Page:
So here we go. Bears-Packers, most storied rivalry in the NFL, Thursday night prime time game in front of a national audience. The Bears have the opportunity to take a commanding two-game lead in the division while setting the Packers back to 0-2, with two conference losses and a divisional one. That would be a hard hole to dig themselves out of. The last time the Bears were 2-0 and the Packers were 0-2 was back in 2006 when the Bears blanked the Packers, 26-0, at Lambeau Field in Week 1 en route to a Super Bowl appearance. I’m not sure if lightning could strike twice but it would definitely set the tone for a big season. It’s going to be a chess match between Mike McCarthy — the Packers’ head coach and offensive play caller — and Bears offensive coordinator Mike Tice. Yes, they’re not exactly playing on the same board — each team’s defensive coordinator is on the opposite side of the game board — but it’ll be McCarthy and Tice who are ultimately responsible for engineering their respective offenses in what looks like a shootout in the making. But perhaps the biggest wild card yet to be mentioned, and what could play the biggest role in determining the outcome of the game, is what lies between the ears of No. 6 on the Bears. With the ability to call audibles, so much more rests on the shoulders of Cutler and hinges on how he sees the field and reads the defense. Suddenly Packers defensive coordinator Dom Capers can play head games with Cutler because the Bears quarterback has more leeway to run what he sees best. Then again, Cutler’s never had the kind of safety valve he now has in Marshall — at least not while with the Bears. In 2009’s season opener on national TV, Cutler’s debut with the Bears, the quarterback threw four interceptions — including a game-clinching one. He’s also had multiple dismal performances under the lights. But times they are a changin’. I can’t imagine this game being a blowout one way or the other, but I also can’t imagine the Packers losing two straight at home — three, if you include the playoff loss last year — and I have a hard time seeing the Bears defense stopping the Packers’ offense.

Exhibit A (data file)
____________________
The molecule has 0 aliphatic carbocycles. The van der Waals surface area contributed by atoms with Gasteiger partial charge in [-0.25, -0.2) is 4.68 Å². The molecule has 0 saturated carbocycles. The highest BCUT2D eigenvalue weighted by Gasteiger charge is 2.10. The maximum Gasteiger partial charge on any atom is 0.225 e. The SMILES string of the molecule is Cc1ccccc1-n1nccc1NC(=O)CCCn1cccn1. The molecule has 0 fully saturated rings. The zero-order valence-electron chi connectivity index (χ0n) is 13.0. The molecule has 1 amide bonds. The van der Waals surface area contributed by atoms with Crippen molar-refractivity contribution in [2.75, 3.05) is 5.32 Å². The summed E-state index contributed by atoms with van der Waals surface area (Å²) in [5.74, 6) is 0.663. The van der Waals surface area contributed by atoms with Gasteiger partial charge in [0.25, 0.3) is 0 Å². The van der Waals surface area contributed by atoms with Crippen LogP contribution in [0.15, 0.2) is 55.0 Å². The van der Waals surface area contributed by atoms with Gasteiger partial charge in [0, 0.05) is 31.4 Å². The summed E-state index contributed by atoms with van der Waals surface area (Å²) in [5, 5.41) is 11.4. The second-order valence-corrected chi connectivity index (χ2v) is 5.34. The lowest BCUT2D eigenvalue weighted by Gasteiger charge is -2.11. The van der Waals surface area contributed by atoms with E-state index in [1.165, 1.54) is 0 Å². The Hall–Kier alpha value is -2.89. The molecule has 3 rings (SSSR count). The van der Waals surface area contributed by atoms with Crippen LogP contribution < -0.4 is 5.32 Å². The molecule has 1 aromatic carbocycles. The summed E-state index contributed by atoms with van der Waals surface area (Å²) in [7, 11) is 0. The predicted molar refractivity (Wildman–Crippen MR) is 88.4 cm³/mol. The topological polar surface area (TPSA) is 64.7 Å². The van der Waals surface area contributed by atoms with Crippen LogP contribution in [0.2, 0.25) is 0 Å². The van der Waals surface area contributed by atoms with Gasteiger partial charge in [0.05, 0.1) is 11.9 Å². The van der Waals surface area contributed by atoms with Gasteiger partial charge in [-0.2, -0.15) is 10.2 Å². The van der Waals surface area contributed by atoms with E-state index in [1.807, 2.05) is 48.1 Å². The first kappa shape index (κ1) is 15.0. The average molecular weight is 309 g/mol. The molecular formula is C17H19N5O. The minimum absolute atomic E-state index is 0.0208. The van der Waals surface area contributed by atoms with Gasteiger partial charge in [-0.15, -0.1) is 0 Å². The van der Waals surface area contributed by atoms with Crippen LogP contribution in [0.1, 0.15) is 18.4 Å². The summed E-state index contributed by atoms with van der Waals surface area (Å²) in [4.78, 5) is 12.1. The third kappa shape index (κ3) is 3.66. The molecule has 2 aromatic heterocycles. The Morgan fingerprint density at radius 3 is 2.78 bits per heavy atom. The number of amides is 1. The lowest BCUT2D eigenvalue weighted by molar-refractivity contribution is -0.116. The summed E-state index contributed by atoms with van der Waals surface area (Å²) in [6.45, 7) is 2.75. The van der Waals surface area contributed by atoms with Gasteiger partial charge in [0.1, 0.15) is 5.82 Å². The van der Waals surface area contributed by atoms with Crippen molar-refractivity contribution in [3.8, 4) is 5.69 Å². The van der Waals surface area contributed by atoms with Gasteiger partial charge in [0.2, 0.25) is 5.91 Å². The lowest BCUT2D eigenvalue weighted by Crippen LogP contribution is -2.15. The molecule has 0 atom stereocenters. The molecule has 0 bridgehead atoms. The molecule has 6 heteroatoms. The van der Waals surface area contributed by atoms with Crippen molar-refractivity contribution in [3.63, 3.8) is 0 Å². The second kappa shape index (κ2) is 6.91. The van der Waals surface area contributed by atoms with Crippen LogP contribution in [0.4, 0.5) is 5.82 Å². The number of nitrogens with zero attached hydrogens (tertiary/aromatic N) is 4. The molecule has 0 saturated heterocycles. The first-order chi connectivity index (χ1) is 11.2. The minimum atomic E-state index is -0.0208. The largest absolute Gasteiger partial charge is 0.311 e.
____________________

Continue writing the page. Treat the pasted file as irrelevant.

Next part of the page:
Final Score: Green Bay 30, Chicago 27